The well-circulated colourising of Yogi Berra’s official U.S. Navy portrait.
NOTE: As a way of thanking my fellow veterans for their service and—regarding those who served with me—their comradeship during my Air Force service of 1982-87, I’d like to repeat this essay, written on D-Day’s 75th anniversary this summer.
Specifically, this republication is dedicated to the memory of George Hursey, the last known survivor of Pearl Harbour living in Massachussetts, who passed away at 98 the day before Veterans Day.
Yogi Berra once gave a half-puckish beginning explanation as to how he became part of D-Day, World War II’s major Allied invasion of Europe from the Normandy beaches, as an eighteen-year-old Navy seaman. He made it sound like relief from boredom. As he so often did with his fabled Yogiisms, he had a knack for good humoured understatement.
Something still seems to be missing from America since Berra’s death four years ago, which was also more than a year and a half after his beloved wife, Carmen, preceded him. And there may be worse reasons to think about the Hall of Fame catcher and personality than remembering how he got himself aboard a Navy rocket boat in time to be part of D-Day.
Berra was a Yankee prospect playing for their Norfolk, Virginia farm in 1943. Norfolk also just so happened to be the headquarters of the Fifth Naval District. Which meant it was also the governing center of the Navy’s Atlantic Fleet. Which also meant Norfolk and nearby Newport News overrun with sailors and civilian defense workers, an estimated 750,000 of them in a pair of towns whose populations combined weren’t quite as large as that of the Bronx.
His biographer Allen Barra, in Yogi Berra: Eternal Yankee, has written that the lad’s first real problems in Norfolk were long lines at the movie houses he loved and trying to stretch his $90-a-month minor league salary. “I never got too hooked on cigarettes, because I couldn’t afford them,” he once said. “Maybe starvation kept me from getting cancer.”
Once, knowing his team’s two other catchers were ailing, Yogi launched a unique version of a strike, telling his manager he wasn’t well for lack of food and the ploy worked toward getting him a $5 a month raise. His mother, Paulina, helped by slipping him a few extra dollars in the mail with instructions not to tell his father. And Berra became popular enough on the Tars that one ardent fan, a lady, provided him a full hero sandwich of salami and provolone every Sunday game.
That sandwich, Barra wrote, “was for Yogi what spinach was for Popeye.” After he received the first such gift, he smashed twelve hits and drove in 23 runs in two games against Roanoke. (This was the doubleheader that prompted Carmen Berra to remember, “When I heard about the 23 RBI day, I figured he had a future.”) He played well enough to be able to think an equal or better 1944 would get him a Yankee call-up. “Yogi was looking forward to an explosive 1944,” Barra wrote. That’s a polite way to describe the one he got.
Berra knew only two things: 1) He’d be in military service soon. 2) He had no idea where. Told his draft papers were drawn back home in St. Louis, he asked for and got them sent to Norfolk. After the Tars played an exhibition game with the Norfolk Air Station (some of the Norfolk players included such Show men as pitchers Fred Hutchinson and Hugh Casey, outfielder Dom DiMaggio, and Yogi’s future Yankee teammate/fellow Hall of Famer Phil Rizzuto), he talked to a warrant officer at Norfolk’s Navy training station and took the man’s suggestion to enlist in the Navy.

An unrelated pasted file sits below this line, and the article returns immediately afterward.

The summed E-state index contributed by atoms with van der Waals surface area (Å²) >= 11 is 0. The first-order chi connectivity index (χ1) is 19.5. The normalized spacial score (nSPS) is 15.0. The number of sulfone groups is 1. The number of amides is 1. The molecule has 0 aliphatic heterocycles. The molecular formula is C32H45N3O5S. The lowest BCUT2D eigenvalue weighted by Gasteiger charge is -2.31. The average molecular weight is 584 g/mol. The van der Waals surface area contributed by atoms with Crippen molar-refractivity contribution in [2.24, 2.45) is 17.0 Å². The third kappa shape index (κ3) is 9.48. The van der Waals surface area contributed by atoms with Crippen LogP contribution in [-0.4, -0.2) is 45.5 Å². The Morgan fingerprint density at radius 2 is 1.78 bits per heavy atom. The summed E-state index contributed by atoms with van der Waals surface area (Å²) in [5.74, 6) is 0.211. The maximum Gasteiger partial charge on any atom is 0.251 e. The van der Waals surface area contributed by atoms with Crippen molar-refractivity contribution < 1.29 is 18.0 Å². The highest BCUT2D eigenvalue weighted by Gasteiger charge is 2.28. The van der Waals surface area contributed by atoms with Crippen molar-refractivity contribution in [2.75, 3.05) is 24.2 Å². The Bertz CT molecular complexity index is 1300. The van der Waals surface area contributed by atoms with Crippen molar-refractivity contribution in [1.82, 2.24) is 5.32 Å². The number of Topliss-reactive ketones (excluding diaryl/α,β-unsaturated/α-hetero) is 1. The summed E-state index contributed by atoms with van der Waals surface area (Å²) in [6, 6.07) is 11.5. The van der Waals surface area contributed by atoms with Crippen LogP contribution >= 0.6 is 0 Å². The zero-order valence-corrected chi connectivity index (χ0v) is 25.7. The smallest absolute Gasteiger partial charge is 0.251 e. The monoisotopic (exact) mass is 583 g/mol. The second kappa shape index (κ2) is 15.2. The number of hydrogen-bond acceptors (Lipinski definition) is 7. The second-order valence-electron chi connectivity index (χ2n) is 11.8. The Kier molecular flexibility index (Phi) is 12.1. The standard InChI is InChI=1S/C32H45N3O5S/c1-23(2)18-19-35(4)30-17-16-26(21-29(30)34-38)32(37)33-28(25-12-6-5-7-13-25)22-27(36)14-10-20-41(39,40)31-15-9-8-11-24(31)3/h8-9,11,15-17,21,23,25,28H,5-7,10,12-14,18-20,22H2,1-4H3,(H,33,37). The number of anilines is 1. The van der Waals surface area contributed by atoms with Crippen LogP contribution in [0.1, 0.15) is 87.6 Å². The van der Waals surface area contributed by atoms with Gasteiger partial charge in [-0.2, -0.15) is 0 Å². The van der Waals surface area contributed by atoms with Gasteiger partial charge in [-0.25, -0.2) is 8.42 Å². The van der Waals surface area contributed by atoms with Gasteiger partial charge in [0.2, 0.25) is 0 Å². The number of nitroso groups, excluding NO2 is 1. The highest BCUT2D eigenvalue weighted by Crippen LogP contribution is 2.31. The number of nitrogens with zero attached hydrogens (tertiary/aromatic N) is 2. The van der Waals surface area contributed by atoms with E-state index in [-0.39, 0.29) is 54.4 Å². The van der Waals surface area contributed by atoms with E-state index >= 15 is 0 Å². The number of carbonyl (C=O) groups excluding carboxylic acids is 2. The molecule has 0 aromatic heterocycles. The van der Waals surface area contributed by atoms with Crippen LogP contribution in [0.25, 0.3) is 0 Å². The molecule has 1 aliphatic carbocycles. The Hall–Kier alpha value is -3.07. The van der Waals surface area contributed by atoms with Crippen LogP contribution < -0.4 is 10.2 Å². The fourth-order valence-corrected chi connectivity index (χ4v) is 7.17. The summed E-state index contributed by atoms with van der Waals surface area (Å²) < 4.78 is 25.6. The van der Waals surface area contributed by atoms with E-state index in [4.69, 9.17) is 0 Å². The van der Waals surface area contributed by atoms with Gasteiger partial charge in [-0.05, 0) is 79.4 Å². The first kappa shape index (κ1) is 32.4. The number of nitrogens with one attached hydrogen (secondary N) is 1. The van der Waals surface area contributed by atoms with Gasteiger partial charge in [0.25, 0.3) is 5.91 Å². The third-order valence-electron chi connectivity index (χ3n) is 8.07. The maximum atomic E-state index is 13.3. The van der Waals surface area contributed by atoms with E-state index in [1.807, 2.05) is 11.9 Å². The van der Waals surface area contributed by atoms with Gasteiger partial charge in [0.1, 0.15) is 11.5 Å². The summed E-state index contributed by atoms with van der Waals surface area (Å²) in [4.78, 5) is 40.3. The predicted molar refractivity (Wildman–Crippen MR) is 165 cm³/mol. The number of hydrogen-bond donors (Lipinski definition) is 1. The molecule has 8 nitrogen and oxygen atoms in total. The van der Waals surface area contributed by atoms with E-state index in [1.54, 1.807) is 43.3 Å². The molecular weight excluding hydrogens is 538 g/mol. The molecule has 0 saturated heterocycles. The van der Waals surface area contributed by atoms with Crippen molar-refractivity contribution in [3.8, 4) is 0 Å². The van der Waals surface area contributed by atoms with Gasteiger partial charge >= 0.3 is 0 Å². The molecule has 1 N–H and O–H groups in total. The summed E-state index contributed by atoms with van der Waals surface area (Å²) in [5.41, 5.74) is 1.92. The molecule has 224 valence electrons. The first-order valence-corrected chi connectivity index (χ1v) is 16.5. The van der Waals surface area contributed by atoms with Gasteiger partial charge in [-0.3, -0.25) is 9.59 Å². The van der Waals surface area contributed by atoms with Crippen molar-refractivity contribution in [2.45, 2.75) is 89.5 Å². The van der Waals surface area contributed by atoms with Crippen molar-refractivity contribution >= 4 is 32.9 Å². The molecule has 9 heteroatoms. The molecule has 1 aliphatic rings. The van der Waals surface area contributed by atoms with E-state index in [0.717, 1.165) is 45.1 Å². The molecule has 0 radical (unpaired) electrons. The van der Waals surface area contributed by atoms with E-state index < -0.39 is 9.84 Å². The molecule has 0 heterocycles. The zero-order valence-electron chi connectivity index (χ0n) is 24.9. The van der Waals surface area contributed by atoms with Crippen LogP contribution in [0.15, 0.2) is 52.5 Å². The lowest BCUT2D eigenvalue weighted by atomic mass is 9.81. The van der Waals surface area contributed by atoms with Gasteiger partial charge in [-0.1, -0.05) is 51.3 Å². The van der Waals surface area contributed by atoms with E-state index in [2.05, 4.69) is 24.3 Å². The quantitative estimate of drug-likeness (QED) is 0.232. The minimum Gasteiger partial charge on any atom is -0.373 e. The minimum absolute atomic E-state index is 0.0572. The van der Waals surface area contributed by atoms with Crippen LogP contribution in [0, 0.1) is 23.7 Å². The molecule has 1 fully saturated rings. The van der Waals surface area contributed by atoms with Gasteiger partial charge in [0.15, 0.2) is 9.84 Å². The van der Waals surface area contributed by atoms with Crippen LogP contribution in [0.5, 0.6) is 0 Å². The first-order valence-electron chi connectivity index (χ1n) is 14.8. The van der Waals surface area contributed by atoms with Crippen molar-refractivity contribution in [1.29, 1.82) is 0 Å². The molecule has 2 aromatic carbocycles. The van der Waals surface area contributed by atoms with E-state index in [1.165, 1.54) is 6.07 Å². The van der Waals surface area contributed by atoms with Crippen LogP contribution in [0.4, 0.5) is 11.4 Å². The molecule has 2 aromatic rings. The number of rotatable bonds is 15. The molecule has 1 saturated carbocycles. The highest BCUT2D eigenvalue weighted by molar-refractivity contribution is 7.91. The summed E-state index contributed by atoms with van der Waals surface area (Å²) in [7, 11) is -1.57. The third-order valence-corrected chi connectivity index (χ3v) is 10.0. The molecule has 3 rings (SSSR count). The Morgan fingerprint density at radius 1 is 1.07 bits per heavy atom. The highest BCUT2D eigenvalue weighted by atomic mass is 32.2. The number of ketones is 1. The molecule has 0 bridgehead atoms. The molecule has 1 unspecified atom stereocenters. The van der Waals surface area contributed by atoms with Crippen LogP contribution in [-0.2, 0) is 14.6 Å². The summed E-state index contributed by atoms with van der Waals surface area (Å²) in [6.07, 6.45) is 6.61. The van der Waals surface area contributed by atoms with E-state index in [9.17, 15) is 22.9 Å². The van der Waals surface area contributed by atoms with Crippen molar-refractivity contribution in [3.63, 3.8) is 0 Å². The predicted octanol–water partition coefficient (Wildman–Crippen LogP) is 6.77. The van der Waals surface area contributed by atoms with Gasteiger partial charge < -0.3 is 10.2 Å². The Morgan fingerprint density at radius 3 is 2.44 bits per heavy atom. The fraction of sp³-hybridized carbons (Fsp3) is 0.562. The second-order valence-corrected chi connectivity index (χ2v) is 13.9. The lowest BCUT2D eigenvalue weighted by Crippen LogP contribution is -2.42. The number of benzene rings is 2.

When his boot camp in Maryland ended, his mother underwent surgery; he was allowed to be with her until she could return home. After that, Yogi went to Little Creek to train for the amphibious service. The routine otherwise was so hurry-up-and-wait that the kid relieved his boredom at the base movie theater and with the comic books he fell in love with. Then one night he was watching Boomtown, the Clark Gable-Spencer Tracy film, when the film suddenly stopped and the theater lights suddenly came back up.
Berra and all the other sailors in the theater were ordered to line up. Officers asked for volunteers—for rocket boat duty. None of the young swabbies had a clue about rocket boats but when someone called them rocket ships, Yogi perked up. The idea that volunteering in military service was tantamount to being very careful what you wish for hadn’t yet been programmed into his mental data base.
The boats, as Barra noted, “turned out to be small landing craft, LCSSs (Landing Craft Support Small), whose purpose was to spray rockets on the beach before troop landings. There were duller things to train for. Some of the men got the hint that they might be participating in a major troop landing, perhaps the invasion of Hitler’s Fortress Europe that the papers were always writing about.”
The sailors called the rocket boats big bathtubs. If you played with toy boats in the bath when you were a small child, try now to imagine having a bath with 48 rockets, one twin .50-caliber machine gun and two .30-caliber machine guns. The boats affirmed the aforementioned hints: their purpose in life was to hammer the Normandy beaches and clear the way for the troops’ landing crafts. Yogi and his fellows had a name for them: “The landing craft suicide squad.”
The rocket boatmen first went to Plymouth, England. Once again it seemed to be hurry up and wait. Three weeks after they arrived, though, Berra’s LCSS was attached to what was thought to be the smallest transport ship in the Coast Guard fleet, the USS Bayfield. It made for Normandy early on 4 June. The Bayfield carried six LCSSs. “Just before dawn, on the morning of June 6, 1944,” Barra wrote, “their rocket boat was lifted on the davits and lowered over the side and, in Yogi’s words, ‘expendable as hell, we headed in for Omaha Beach’.”